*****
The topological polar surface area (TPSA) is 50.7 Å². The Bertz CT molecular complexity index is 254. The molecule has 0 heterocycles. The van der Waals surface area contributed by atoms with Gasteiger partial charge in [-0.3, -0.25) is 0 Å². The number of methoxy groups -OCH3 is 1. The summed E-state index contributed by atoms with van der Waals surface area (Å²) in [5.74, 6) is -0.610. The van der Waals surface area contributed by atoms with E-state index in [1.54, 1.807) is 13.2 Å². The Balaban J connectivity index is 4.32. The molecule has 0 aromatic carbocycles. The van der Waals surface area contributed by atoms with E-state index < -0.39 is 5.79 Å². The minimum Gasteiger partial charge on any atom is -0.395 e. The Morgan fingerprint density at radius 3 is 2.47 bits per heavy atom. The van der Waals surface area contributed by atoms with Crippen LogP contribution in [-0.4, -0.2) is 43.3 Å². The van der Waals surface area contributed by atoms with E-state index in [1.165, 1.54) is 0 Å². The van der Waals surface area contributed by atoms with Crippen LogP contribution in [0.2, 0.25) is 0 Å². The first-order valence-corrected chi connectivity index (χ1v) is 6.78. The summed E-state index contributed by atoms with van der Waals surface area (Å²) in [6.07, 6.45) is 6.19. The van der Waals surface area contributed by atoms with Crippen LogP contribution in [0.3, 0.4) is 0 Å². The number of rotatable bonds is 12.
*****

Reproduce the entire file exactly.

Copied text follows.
The topological polar surface area (TPSA) is 50.7 Å². The Bertz CT molecular complexity index is 254. The molecule has 0 heterocycles. The van der Waals surface area contributed by atoms with Gasteiger partial charge in [-0.3, -0.25) is 0 Å². The number of methoxy groups -OCH3 is 1. The summed E-state index contributed by atoms with van der Waals surface area (Å²) in [5.74, 6) is -0.610. The van der Waals surface area contributed by atoms with E-state index in [1.54, 1.807) is 13.2 Å². The Balaban J connectivity index is 4.32. The molecule has 0 aromatic carbocycles. The van der Waals surface area contributed by atoms with E-state index < -0.39 is 5.79 Å². The minimum Gasteiger partial charge on any atom is -0.395 e. The Morgan fingerprint density at radius 3 is 2.47 bits per heavy atom. The van der Waals surface area contributed by atoms with Crippen LogP contribution in [-0.4, -0.2) is 43.3 Å². The van der Waals surface area contributed by atoms with E-state index in [1.165, 1.54) is 0 Å². The van der Waals surface area contributed by atoms with Crippen LogP contribution in [0.2, 0.25) is 0 Å². The first-order valence-corrected chi connectivity index (χ1v) is 6.78. The summed E-state index contributed by atoms with van der Waals surface area (Å²) in [6.07, 6.45) is 6.19. The van der Waals surface area contributed by atoms with Crippen LogP contribution in [0.3, 0.4) is 0 Å². The number of rotatable bonds is 12.